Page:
Objective: More than 2700 lung transplants have been performed since the initial clinical success in 1983. The evolution in the techniques of lung transplantation and patient management and the effects on results are reviewed.
Summary background data: Improvements in donor management, lung preservation, operative techniques, immunosuppression management, infection prophylaxis and treatment, rejection surveillance, and long-term follow-up have occurred in the decade following the first clinically successful lung transplant. A wider spectrum of diseases and patients treated with lung transplant have accentuated the shortage of suitable lung donors. The organ shortage has led to the use of marginal donors and a limited experience using living, related donors.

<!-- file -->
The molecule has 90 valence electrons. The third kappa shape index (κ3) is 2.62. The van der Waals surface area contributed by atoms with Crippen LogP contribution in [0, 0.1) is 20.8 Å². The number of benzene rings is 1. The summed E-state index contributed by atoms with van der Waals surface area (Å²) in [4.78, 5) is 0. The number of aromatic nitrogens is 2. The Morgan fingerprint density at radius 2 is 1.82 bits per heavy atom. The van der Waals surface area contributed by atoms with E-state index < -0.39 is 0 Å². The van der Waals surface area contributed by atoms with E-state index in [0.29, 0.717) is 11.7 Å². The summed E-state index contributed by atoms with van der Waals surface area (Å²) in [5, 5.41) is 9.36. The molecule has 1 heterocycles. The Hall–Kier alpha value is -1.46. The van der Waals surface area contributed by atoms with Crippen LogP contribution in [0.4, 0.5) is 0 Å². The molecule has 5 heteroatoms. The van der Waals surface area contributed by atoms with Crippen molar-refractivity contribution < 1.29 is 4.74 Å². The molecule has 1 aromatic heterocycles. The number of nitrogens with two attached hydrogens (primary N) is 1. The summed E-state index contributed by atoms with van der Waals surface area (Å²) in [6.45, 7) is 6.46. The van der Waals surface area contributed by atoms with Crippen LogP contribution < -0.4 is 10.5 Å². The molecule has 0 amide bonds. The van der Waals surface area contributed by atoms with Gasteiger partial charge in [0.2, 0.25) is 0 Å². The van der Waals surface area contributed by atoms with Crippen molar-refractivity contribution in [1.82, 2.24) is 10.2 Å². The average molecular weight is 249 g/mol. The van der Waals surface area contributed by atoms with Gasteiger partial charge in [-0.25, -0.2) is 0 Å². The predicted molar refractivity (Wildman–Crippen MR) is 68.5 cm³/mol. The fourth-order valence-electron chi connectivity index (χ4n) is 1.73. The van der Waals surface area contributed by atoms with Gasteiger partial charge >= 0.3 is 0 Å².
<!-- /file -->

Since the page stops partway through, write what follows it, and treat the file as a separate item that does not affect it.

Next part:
Methods: Changes in techniques and patient selection and management are reviewed and controversial issues and problems are highlighted.
Results: One-year survival of greater than 90% for single-lung transplant recipients and greater than 85% for bilateral lung transplant recipients have been achieved. Complications caused by airway complications has been reduced greatly. Obliterative bronchiolitis develops in 20% to 50% of long-term survivors and is the leading cause of morbidity and mortality after the first year after transplant.
Conclusions: Lung transplantation has evolved into an effective therapy for a wide variety of causes of end-stage lung disease. Wider applicability requires solutions to the problems of donor shortage and development of obliterative bronchiolitis.